July 13, 2009

UNLV President demoted for pressing budget issues

By Randy Hodgins

An unusual story from Las Vegas, where UNLV President David Ashley was demoted by the Board of Regents for continuing to protest budget cuts to the school after the Regents had signed off on a plan to trim UNLV’s budget more than that of the University of Nevada Reno.    According to an article in the Las Vegas Sun:

The Board of Regents had proposed to the Legislature a budget plan that would make the same percentage cut in every institution’s budget. Under that plan, because of funding inequities that have existed for decades between Northern and Southern Nevada, UNLV would have taken a bigger hit than its Northern Nevada peer. UNLV’s budget would have lost $11 million more than that of the University of Nevada, Reno.

(Regent Jason) Geddes, who represents Washoe County on the board, said Ashley’s behind-the-scenes lobbying to make the reductions more equitable showed he can’t collaborate and wasn’t interested in the good of the system. In other words, he wasn’t a team player.

“You continued to pursue your dissenting opinion throughout the session and the final vote came out as your decision. I found that very troubling,” Geddes said. “You can dissent all you want (initially), but once the board makes a decision, you need to give it up.”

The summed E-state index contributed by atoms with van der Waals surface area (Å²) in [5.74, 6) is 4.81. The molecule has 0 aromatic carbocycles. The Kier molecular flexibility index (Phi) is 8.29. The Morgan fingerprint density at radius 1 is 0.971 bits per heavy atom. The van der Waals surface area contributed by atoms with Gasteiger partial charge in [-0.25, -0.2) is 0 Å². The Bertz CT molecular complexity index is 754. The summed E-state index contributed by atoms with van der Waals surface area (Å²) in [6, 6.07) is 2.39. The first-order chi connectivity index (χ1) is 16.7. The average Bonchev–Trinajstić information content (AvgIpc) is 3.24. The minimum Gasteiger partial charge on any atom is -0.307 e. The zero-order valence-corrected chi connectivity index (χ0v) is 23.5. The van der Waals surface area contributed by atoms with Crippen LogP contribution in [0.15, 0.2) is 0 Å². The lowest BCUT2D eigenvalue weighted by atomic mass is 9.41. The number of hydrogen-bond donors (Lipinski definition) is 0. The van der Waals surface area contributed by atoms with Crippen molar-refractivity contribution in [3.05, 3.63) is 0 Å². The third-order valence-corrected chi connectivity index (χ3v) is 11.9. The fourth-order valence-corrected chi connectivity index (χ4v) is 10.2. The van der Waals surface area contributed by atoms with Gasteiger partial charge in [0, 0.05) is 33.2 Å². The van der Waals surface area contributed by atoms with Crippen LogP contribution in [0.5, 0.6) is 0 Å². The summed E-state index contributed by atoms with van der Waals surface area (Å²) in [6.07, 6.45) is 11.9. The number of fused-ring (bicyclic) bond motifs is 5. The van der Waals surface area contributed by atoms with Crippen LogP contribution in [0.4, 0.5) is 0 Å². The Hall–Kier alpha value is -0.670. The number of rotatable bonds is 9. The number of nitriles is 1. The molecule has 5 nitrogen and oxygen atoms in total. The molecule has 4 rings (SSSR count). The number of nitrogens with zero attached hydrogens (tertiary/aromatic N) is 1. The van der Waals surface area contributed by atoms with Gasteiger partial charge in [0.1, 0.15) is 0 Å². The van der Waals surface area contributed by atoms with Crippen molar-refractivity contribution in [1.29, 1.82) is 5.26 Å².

Others defended Ashley’s actions:

“He was part of a huge population of Southern Nevadans that were against it,” said Steve Sisolak, a former regent turned Clark County commissioner. “It was a disproportionate cut to UNLV versus UNR. It was obvious, egregious and should have been brought to the attention of the Legislature sooner.”

Graduate students said the campus community would have turned against Ashley if he had acted in any other way.

“Faculty and students would have said he failed the university if he had been silent about that plan,” said Kyle George, vice president of the Graduate and Professional Student Association. “He was damned if he did and damned if he didn’t.”

The circumstances are certainly unusual, but they serve to underscore the difficulties public university systems are facing throughout the country as they deal with severe budget shortfalls.  You can read the entire article here.

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